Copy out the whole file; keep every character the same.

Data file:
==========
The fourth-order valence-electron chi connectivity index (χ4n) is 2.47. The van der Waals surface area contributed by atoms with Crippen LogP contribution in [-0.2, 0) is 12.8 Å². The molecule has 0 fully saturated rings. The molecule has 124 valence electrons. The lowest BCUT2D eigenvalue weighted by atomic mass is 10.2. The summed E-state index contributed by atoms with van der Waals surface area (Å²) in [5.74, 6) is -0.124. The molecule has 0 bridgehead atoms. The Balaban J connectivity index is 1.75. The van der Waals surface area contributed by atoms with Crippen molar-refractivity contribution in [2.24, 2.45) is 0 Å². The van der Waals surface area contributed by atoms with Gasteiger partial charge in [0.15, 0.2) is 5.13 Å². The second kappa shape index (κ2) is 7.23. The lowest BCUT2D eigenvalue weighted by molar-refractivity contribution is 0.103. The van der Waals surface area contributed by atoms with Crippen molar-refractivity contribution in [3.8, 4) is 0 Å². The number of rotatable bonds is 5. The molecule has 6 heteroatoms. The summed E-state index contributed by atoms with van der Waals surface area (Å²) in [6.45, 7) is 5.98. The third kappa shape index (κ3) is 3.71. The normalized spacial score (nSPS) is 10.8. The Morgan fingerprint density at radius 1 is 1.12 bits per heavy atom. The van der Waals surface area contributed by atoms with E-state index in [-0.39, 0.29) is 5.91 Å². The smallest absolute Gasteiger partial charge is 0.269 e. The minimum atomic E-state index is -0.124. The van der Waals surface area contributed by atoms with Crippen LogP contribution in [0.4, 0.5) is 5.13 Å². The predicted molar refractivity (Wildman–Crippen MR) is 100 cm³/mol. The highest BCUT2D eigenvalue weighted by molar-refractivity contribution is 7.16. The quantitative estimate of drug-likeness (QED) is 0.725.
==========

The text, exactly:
The fourth-order valence-electron chi connectivity index (χ4n) is 2.47. The van der Waals surface area contributed by atoms with Crippen LogP contribution in [-0.2, 0) is 12.8 Å². The molecule has 0 fully saturated rings. The molecule has 124 valence electrons. The lowest BCUT2D eigenvalue weighted by atomic mass is 10.2. The summed E-state index contributed by atoms with van der Waals surface area (Å²) in [5.74, 6) is -0.124. The molecule has 0 bridgehead atoms. The Balaban J connectivity index is 1.75. The van der Waals surface area contributed by atoms with Crippen molar-refractivity contribution in [2.24, 2.45) is 0 Å². The van der Waals surface area contributed by atoms with Gasteiger partial charge in [0.15, 0.2) is 5.13 Å². The second kappa shape index (κ2) is 7.23. The lowest BCUT2D eigenvalue weighted by molar-refractivity contribution is 0.103. The van der Waals surface area contributed by atoms with Crippen molar-refractivity contribution in [3.8, 4) is 0 Å². The number of rotatable bonds is 5. The molecule has 6 heteroatoms. The summed E-state index contributed by atoms with van der Waals surface area (Å²) in [6.45, 7) is 5.98. The third kappa shape index (κ3) is 3.71. The normalized spacial score (nSPS) is 10.8. The Morgan fingerprint density at radius 1 is 1.12 bits per heavy atom. The van der Waals surface area contributed by atoms with E-state index in [-0.39, 0.29) is 5.91 Å². The smallest absolute Gasteiger partial charge is 0.269 e. The minimum atomic E-state index is -0.124. The van der Waals surface area contributed by atoms with Crippen LogP contribution in [0.4, 0.5) is 5.13 Å². The predicted molar refractivity (Wildman–Crippen MR) is 100 cm³/mol. The highest BCUT2D eigenvalue weighted by molar-refractivity contribution is 7.16. The quantitative estimate of drug-likeness (QED) is 0.725.